Angiographic Characteristics and Left Ventricular Ejection Fraction
Multivessel disease (defined as a diameter stenosis ≥70% in at least 2 of the 3 major coronary arteries or their major branches, or a left main stenosis ≥50%) was present in 26 patients (25%) treated <60 minutes after study enrollment, 43 (40%) treated 61 to 75 minutes after enrollment, 23 (31%) treated 76 to 90 minutes after enrollment, and 53 patients (38%) treated >91 minutes after study enrollment. Multivessel disease was present in 30 patients (39%) who underwent angiography but did not undergo angioplasty (P=0.13).
Ventriculography performed before the angioplasty procedure in 309 patients revealed that the median left ventricular ejection was 60% (with 25th and 75th percentiles of 50% and 67%, respectively) for patients treated within 1 hour of study enrollment, greater than the median ejection fraction of 50% in patients treated 61 to 75 minutes after enrollment (45%, 58%), 51% in patients treated 76 to 90 minutes after enrollment (43%, 60%), and 50% in patients treated >91 minutes after study enrollment (40%, 59%). Patients who did not undergo angioplasty had a mean ejection fraction of 50% (40%, 62%) as well.
Correlates of Delay
We examined the baseline clinical characteristics in Table 1⇑, the frequency of multivessel disease, and 3 characteristics on the qualifying ECG (infarction site, total amount of ST-segment elevation, and total amount of ST-segment shift, including both ST-segment elevation and depression) in an attempt to identify clinical and ECG correlates of hospital delay in performing direct coronary angioplasty. None of these characteristics were associated with greater or lesser delay in performing the angioplasty procedure. There was also no apparent relationship between time to treatment and whether heparin or hirudin was used or the annual angioplasty caseload (≤625 cases per year at 30 medical centers versus >625 cases per year at 27 medical centers), although these subset analyses were underpowered to detect significant differences.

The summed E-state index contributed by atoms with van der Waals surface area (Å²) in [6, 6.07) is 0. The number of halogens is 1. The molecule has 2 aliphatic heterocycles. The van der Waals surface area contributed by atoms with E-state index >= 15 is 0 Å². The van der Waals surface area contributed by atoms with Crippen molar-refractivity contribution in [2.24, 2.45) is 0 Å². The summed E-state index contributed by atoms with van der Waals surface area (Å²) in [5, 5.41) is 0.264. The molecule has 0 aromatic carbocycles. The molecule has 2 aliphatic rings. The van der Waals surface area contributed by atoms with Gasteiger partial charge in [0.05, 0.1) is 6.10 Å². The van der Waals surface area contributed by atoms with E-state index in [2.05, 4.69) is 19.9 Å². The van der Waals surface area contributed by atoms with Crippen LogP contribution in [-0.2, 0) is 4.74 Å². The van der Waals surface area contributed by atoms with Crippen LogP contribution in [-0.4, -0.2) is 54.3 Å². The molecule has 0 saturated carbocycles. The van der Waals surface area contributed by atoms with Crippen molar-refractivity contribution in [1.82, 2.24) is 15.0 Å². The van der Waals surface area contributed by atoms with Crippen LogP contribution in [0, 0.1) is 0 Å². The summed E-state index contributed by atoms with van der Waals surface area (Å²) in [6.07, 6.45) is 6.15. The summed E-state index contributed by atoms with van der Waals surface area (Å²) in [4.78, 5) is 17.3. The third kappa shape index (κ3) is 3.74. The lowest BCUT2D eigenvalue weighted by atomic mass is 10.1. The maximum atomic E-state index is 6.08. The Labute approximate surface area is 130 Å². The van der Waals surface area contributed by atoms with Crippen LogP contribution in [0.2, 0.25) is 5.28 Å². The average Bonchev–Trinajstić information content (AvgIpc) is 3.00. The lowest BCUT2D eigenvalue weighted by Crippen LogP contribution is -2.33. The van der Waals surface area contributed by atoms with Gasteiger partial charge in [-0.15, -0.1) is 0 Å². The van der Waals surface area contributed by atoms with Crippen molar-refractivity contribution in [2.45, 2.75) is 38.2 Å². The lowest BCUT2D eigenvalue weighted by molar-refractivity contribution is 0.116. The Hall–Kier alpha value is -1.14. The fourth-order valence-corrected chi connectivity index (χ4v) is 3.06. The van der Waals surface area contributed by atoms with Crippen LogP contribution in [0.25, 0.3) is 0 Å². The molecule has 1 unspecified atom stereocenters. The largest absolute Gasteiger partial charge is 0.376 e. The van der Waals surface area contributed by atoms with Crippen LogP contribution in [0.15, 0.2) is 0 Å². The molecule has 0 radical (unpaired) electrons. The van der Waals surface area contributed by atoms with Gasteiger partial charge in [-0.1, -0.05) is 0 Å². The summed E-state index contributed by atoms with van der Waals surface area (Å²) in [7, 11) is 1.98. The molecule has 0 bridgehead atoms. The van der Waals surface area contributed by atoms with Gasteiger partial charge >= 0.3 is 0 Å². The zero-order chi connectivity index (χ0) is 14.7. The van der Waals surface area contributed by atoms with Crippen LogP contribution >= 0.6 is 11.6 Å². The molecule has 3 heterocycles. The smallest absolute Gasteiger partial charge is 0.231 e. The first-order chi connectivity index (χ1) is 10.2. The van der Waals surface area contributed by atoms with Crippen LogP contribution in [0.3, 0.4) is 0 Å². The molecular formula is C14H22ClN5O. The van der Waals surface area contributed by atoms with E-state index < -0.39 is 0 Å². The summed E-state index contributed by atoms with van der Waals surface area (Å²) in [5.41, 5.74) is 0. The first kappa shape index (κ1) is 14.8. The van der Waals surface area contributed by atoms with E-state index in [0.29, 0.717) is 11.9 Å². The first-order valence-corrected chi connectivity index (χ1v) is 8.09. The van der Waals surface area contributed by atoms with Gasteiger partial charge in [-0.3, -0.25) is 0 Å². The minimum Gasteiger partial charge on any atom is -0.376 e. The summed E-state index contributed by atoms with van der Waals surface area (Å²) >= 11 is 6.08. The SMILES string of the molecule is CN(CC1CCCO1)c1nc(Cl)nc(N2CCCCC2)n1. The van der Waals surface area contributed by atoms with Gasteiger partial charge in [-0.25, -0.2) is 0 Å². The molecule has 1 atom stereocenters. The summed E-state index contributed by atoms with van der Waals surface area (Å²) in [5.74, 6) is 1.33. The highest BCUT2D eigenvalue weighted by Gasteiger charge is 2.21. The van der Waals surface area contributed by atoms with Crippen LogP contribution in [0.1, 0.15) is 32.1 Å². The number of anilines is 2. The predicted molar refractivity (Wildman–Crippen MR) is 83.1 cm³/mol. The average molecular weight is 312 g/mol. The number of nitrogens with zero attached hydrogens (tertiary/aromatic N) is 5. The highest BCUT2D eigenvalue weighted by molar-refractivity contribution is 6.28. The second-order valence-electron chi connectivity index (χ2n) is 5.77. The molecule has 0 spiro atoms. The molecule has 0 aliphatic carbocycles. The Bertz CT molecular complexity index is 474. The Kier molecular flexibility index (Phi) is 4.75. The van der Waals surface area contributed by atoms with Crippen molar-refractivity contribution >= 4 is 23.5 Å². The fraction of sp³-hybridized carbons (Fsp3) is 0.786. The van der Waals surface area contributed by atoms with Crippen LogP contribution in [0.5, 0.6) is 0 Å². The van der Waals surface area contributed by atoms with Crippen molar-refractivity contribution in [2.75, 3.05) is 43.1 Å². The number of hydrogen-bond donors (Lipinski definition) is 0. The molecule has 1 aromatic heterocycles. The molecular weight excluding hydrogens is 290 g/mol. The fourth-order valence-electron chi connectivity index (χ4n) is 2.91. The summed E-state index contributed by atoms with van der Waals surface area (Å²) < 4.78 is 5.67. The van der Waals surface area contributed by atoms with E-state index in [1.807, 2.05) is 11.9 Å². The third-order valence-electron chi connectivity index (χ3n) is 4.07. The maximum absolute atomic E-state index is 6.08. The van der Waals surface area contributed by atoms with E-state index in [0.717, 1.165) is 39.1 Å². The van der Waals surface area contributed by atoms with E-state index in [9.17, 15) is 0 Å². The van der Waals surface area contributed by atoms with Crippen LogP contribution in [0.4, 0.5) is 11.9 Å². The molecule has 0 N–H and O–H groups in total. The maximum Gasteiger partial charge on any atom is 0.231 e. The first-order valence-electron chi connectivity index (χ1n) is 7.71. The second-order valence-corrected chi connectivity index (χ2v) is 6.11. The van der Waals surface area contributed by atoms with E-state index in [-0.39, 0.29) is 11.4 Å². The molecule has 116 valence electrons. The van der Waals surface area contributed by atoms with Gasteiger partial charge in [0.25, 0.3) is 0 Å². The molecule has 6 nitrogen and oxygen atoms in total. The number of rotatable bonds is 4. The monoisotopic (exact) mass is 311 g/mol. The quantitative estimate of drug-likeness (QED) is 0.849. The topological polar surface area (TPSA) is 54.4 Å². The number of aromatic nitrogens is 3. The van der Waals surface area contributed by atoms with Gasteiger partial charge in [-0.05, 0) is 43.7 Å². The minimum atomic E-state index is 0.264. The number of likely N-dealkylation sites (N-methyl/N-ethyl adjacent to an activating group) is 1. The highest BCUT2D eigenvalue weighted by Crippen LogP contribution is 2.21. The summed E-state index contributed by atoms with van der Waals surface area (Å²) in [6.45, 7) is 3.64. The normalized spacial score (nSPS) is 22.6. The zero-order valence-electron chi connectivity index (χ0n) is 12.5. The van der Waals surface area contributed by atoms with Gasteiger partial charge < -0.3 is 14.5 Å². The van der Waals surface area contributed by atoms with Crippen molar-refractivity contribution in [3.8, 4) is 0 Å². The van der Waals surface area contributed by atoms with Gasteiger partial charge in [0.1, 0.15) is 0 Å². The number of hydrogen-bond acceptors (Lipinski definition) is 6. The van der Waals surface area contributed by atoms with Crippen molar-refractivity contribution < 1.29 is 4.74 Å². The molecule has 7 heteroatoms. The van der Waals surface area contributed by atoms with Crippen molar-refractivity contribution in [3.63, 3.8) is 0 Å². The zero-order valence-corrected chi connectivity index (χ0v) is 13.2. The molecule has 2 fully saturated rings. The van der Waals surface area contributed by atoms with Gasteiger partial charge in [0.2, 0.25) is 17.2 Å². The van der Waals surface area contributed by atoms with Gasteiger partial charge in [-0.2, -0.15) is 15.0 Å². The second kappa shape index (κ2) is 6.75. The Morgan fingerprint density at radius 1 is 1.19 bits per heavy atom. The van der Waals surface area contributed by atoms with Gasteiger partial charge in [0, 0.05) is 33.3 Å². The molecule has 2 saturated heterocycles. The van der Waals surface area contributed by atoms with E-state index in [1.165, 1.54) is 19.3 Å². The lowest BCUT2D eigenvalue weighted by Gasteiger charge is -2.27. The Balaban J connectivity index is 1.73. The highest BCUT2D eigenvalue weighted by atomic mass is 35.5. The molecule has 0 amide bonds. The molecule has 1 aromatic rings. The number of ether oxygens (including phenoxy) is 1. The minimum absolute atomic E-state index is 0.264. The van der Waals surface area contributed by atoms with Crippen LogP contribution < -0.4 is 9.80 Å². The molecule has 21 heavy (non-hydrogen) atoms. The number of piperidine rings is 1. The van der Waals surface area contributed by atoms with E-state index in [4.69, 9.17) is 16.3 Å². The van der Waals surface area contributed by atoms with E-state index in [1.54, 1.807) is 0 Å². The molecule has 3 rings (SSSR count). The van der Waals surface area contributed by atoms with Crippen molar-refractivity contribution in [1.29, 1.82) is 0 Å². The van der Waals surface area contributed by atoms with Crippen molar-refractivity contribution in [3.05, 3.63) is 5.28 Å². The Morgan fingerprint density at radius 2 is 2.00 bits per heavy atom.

There were differences in clinical outcome between the different groups of patients (Figure⇓). Mortality within 30 days of enrollment was lowest in patients treated within 60 minutes of enrollment and progressively higher among patients with greater delay between enrollment and first balloon inflation (P=0.001). Mortality was highest among patients in whom angioplasty was not performed. A relationship between mortality and time to angioplasty was still evident after patients in whom angioplasty was not performed were excluded (P=0.035).
Among the 73% of patients in whom TIMI 3 flow was ultimately achieved, the mortality rate was 1.5%, whereas it was 11.7% in the 27% of patients who achieved TIMI 0, 1, or 2 flow.
The median time to death, with 25th and 75th percentiles in parentheses, was 0 days (0, 0) for patients treated within 60 minutes, 5 days (0.5, 11.5) for patients treated 61 to 75 minutes after enrollment, 7 days (4, 17) for patients treated 76 to 90 minutes after enrollment, 1 day (1, 4) for patients treated >91 minutes after enrollment, and 0 days (0, 2) for patients assigned to angioplasty who did not undergo an angioplasty procedure.
Logistic regression analysis was performed to further evaluate the relationship between time to first inflation and 30-day mortality. After adjustment for age, systolic blood pressure, baseline Killip class, smoking status, and diagnosis or treatment of cancer in the last 5 years, the time from enrollment to first balloon inflation was a significant predictor of 30-day death (P=0.008). Each time interval was associated with a 1.6 times (95% CI, 1.13 to 2.26; P=0.008) greater risk of death than the interval preceding it (eg, <60 minutes to 61 to 75 minutes). This increase in the odds of death associated with delay was roughly equivalent to a 7-year increment in age (OR, 1.56; 95% CI, 1.16 to 2.11; P=0.004). Inclusion of initial TIMI flow grade had no detectable impact on the relationship between time to reperfusion and mortality.
Symptom Onset of Angioplasty